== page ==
All selectors are uniqued -- both at compile time and, dynamically, at runtime through
sel_getUid() or the preferred
sel_registerName() (the latter being largely preferred, the former still around for historical reasons) -- for speed.
Back story: to call a method, the runtime needs a selector that identifies what is to be called and an object that it will be called on. This is why every single method call in Objective-C has two parameters: the obvious and well known
self and the invisible, implied, parameter
_cmd is the SEL of the method currently executing. That is, you can paste this code into any method to see the name -- the selector -- of the currently executing method:
_cmd is not a global; it really is an argument to your method. See below.
By uniquing the selectors, all selector based operations are implemented using pointer equality tests instead of string processing or any pointer de-referencing at all.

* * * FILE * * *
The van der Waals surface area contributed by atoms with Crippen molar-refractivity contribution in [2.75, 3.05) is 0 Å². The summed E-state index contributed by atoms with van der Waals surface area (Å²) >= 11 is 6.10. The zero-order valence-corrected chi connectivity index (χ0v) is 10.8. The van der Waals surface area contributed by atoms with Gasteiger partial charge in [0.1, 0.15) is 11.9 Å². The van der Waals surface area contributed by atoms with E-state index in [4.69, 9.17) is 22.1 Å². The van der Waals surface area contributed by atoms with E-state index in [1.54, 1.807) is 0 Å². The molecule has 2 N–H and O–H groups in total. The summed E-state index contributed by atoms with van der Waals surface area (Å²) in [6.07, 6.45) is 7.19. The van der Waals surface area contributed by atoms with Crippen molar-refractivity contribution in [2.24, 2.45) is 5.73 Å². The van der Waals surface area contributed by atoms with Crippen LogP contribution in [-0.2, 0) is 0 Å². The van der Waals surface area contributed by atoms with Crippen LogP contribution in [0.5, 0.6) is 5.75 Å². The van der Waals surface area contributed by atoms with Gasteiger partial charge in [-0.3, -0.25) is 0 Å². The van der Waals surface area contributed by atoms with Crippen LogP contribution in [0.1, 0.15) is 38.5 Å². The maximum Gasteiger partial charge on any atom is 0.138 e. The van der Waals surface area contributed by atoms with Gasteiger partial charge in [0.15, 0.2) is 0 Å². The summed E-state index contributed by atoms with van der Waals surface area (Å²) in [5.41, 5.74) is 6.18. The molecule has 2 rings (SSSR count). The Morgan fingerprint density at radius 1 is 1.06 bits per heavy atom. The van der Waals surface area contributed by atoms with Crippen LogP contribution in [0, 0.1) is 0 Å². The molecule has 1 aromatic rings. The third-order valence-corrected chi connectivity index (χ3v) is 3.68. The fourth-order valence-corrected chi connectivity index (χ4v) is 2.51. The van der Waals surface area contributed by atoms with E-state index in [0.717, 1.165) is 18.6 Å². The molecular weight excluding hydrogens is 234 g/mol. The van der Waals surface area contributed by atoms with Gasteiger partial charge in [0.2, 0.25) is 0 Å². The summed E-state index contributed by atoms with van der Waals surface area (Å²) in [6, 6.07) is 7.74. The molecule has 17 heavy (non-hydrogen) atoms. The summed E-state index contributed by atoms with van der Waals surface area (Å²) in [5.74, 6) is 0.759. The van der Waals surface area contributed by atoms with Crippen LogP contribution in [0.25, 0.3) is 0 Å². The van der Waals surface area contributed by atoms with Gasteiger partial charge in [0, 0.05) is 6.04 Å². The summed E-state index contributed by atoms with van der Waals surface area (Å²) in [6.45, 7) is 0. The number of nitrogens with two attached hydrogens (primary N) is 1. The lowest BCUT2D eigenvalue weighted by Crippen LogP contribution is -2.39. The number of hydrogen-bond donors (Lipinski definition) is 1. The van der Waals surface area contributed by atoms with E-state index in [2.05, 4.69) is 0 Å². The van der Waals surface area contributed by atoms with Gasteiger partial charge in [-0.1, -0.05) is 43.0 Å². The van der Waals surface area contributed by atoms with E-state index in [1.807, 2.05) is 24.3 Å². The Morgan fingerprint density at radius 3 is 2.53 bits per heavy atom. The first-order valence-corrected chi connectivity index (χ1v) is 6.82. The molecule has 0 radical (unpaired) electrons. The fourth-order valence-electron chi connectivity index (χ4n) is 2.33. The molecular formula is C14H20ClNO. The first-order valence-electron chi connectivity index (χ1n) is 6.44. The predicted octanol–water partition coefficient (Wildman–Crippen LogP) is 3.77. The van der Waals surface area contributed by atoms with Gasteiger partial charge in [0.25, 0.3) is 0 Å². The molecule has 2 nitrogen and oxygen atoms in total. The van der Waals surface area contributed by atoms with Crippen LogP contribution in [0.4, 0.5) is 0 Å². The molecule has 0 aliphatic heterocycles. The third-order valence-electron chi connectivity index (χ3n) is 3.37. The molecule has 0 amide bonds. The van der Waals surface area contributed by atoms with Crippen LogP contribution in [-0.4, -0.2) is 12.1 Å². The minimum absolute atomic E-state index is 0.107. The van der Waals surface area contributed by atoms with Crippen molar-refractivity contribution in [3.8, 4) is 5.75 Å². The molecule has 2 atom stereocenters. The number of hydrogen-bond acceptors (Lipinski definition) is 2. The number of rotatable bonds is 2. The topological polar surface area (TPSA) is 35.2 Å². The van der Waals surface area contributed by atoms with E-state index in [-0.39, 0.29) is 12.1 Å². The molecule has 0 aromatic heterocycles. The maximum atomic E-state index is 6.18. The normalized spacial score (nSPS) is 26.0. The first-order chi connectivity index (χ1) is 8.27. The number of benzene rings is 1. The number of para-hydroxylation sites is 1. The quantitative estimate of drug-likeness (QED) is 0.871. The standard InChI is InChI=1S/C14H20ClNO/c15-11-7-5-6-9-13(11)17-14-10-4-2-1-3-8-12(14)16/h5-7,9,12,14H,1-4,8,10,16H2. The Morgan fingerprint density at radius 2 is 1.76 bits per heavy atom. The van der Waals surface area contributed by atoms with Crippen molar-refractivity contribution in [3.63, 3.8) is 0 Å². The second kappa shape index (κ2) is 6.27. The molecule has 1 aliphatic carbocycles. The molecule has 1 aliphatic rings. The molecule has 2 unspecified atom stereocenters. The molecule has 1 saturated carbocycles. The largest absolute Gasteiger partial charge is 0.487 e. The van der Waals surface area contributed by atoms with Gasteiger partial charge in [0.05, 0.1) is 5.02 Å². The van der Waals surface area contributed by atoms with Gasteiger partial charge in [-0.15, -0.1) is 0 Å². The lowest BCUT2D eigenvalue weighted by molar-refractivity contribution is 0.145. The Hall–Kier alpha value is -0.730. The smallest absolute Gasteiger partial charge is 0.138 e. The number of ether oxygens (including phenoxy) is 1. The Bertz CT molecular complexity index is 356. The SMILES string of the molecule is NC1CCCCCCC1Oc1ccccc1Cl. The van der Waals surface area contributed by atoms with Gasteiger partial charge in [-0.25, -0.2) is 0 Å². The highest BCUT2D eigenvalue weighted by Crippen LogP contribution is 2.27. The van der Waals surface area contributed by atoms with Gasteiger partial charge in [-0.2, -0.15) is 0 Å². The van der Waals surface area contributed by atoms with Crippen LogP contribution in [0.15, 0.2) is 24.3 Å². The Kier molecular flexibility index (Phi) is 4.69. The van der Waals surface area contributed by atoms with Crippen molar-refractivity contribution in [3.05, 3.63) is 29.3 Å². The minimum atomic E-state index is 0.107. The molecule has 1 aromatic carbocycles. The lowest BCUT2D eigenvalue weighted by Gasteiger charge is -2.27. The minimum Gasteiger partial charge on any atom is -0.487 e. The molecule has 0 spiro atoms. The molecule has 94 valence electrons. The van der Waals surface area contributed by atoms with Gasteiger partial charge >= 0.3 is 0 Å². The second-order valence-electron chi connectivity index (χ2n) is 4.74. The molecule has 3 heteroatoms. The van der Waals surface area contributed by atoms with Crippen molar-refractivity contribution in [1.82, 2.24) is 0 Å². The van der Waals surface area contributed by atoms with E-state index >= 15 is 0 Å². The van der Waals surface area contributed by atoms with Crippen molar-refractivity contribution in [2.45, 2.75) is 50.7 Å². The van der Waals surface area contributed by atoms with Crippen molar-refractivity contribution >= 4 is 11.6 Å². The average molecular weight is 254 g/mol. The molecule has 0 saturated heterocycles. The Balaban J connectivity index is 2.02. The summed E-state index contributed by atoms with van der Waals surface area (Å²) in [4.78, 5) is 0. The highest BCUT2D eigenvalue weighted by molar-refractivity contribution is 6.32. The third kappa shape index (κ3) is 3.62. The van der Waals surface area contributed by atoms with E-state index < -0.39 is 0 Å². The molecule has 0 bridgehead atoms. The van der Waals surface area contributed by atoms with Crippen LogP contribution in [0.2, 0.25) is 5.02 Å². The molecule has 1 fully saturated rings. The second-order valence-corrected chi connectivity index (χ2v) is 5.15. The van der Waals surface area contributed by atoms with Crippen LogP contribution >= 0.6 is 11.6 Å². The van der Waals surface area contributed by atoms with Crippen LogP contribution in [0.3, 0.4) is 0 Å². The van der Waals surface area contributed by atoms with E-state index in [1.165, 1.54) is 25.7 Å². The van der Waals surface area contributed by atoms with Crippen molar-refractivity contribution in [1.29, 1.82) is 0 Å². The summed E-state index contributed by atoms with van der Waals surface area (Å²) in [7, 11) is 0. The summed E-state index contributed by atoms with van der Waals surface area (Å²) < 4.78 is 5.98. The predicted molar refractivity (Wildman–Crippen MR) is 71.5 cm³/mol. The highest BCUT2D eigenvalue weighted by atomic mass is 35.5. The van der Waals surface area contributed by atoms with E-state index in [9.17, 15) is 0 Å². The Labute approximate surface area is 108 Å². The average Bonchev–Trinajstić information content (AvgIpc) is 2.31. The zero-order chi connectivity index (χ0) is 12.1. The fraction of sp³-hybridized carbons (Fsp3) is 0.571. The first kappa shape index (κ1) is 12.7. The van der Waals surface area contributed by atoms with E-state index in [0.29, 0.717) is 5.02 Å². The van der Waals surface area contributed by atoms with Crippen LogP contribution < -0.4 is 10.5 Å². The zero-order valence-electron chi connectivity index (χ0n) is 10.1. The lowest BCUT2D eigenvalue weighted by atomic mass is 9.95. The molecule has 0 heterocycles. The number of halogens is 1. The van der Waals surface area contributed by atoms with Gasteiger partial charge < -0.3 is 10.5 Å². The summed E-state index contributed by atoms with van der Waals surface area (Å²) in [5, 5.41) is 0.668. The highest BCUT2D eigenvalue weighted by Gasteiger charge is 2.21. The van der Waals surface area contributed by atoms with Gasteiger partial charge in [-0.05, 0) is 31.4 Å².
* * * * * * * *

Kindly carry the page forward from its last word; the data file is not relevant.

In particular, every single time you make a method call:
[someObject doSomething: toThis withOptions: flags]; // calls SEL doSomething:withOptions:
The compiler generates this code (or a very closely related variant):
objc_msgSend(someObject, @selector(doSomething:withOptions:), toThis, flags);
The very first thing
objc_msgSend() does is check to see if
someObject is nil and short-circuit if it is (nil-eats-message). The next (ignoring tagged pointers) is to look up the selector in
someObjects class (the
isa pointer, in fact), find the implementation, and call it (using a tail call optimization).
That find the implementation thing has to be fast and to make it really fast, you want the key to finding the implementation of the method to be as fast and stable as possible. To do that, you want the key to be directly usable and globally unique to the process.
Thus, the selectors are uniqued.
That it also happens to save memory is an fantastic benefit, but the messenger would use more memory than it does today if messenging could be made 2x faster (but not 10x for 2x -- or even 2x memory for 2x speed -- while speed is critical, memory use is also critical, certainly).
If you really want to dive deep on how
objc_msgSend() works, I wrote a bit of a guide. Note that it is slightly out of date as it was written before tagged pointers, blocks-as-implementation, and ARC were disclosed. I should update the articles.